Partly-printed DS, filled out and signed in another hand on behalf of the Captain Edward J. Smith, one page, 7.5 x 9.5, May 13, 1912. A pay slip showing an account of wages for F. O. Evans for £5 for his six days of service between April 10 and April 15, 1912. The top of the document is filled in “Titanic” and “New York.” Underneath is Evans’ name, classification of “A[ble] B[odied],” dates of engagement and his rate of wage. In the column underneath lists his wages for six days as well as a bonus “26,” of £4.6.8.” Account is also signed at the bottom by a White Star employee. In good condition, with almost complete separations to fragile intersecting folds, several small areas of paper loss, scattered soiling and creases, and a few small areas of paper loss at intersection of folds.
Frank Oliver Evans was a 27-year-old able-bodied seaman onboard the Titanic. He was one of only 18 crew members who participated in the lifeboat drill on the morning of April 10 before the Titanic left Southampton. After the collision, he assisted in lowering several lifeboats on both sides of the ship, before being ordered into Lifeboat 10 by First Officer Murdoch. Lifeboat 10 later tied up with four other lifeboats, from which Evans reported seeing the Titanic break in two. He was transferred to Lifeboat 14 by Fifth Officer Lowe, and was one of the crewmen who returned to the site of the sinking to search for survivors. They pulled four from the water, and later rescued the survivors on top of the capsized Collapsible B and swamped Collapsible A. Evans later testified at the U.S. Senate Investigative Committee, a transcription of which is available online on the Titanic Inquiry Project website (click to view). Able seamen onboard the Titanic were paid £5 per month, and after returning to England, Evans received his pay for the six days he worked on the ship before the April 15 disaster. Like other crew members, he received a bonus accounting for the 26 days it presumably took him from the time of sinking to return to England. A remarkable document from one of the few surviving crew members.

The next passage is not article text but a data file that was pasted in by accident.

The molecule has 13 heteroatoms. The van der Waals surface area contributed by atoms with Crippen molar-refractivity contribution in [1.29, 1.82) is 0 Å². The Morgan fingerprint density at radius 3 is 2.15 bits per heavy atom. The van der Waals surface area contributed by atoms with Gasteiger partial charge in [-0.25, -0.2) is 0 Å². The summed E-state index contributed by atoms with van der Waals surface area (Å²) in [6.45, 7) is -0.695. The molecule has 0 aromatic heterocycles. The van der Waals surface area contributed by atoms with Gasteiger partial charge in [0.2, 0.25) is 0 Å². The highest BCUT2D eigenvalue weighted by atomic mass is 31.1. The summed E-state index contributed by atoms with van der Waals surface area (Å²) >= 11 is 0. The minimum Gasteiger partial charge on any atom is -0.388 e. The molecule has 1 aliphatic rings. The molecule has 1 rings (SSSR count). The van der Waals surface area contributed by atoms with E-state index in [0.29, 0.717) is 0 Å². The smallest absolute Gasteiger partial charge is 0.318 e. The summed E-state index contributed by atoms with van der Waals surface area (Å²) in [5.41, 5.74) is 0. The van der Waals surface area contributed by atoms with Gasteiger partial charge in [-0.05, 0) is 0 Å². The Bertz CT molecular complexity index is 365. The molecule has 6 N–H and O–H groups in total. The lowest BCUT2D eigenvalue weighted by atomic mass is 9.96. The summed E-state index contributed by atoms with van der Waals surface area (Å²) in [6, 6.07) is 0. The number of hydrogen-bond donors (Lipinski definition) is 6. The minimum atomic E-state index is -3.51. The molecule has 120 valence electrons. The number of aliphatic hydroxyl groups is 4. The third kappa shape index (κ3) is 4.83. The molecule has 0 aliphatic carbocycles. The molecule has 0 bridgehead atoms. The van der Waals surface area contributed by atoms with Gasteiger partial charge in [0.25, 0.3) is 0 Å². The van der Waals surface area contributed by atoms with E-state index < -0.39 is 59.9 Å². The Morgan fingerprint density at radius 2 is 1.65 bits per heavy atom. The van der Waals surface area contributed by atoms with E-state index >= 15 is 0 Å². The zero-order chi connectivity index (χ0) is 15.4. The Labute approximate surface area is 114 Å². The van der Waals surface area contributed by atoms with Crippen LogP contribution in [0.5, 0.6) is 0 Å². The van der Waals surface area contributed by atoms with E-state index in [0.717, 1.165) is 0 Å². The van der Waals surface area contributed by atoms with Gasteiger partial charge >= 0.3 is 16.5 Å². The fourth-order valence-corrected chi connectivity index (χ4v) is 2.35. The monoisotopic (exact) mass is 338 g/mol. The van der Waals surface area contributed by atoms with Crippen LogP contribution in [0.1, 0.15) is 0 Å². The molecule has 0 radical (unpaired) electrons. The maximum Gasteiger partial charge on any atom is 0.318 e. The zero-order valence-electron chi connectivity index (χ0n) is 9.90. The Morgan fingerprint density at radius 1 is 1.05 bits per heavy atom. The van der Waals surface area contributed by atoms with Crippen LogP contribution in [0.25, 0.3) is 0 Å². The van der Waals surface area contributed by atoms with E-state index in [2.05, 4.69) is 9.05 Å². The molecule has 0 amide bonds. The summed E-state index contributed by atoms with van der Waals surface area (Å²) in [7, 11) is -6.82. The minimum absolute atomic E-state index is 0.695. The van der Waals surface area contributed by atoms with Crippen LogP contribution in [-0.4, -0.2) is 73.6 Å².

Terms and abbreviations used in our descriptions.